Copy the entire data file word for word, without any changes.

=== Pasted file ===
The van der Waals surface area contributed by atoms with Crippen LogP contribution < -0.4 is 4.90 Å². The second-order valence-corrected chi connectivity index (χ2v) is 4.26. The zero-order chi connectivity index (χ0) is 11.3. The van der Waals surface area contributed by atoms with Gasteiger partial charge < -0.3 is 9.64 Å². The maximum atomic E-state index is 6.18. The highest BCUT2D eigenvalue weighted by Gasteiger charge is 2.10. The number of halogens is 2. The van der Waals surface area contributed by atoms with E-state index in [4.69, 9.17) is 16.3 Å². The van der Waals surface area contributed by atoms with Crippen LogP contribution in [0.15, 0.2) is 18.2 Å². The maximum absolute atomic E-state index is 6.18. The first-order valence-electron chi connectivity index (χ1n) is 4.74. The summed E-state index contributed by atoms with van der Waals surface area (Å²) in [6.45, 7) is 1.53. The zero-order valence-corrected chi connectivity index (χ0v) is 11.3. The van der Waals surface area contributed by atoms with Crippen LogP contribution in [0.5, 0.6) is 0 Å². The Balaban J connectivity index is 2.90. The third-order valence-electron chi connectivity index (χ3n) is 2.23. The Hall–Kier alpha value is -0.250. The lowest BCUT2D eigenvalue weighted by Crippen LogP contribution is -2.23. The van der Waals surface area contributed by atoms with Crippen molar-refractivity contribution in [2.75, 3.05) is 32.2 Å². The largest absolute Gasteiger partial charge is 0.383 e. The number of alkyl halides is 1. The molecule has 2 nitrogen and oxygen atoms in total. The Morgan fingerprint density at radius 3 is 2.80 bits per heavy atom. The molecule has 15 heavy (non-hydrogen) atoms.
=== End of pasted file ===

The van der Waals surface area contributed by atoms with Crippen LogP contribution < -0.4 is 4.90 Å². The second-order valence-corrected chi connectivity index (χ2v) is 4.26. The zero-order chi connectivity index (χ0) is 11.3. The van der Waals surface area contributed by atoms with Gasteiger partial charge < -0.3 is 9.64 Å². The maximum atomic E-state index is 6.18. The highest BCUT2D eigenvalue weighted by Gasteiger charge is 2.10. The number of halogens is 2. The van der Waals surface area contributed by atoms with E-state index in [4.69, 9.17) is 16.3 Å². The van der Waals surface area contributed by atoms with Crippen LogP contribution in [0.15, 0.2) is 18.2 Å². The maximum absolute atomic E-state index is 6.18. The first-order valence-electron chi connectivity index (χ1n) is 4.74. The summed E-state index contributed by atoms with van der Waals surface area (Å²) in [6.45, 7) is 1.53. The zero-order valence-corrected chi connectivity index (χ0v) is 11.3. The van der Waals surface area contributed by atoms with Crippen LogP contribution in [0.5, 0.6) is 0 Å². The Balaban J connectivity index is 2.90. The third-order valence-electron chi connectivity index (χ3n) is 2.23. The Hall–Kier alpha value is -0.250. The lowest BCUT2D eigenvalue weighted by Crippen LogP contribution is -2.23. The van der Waals surface area contributed by atoms with Crippen molar-refractivity contribution in [2.75, 3.05) is 32.2 Å². The largest absolute Gasteiger partial charge is 0.383 e. The number of alkyl halides is 1. The molecule has 2 nitrogen and oxygen atoms in total. The Morgan fingerprint density at radius 3 is 2.80 bits per heavy atom. The molecule has 15 heavy (non-hydrogen) atoms.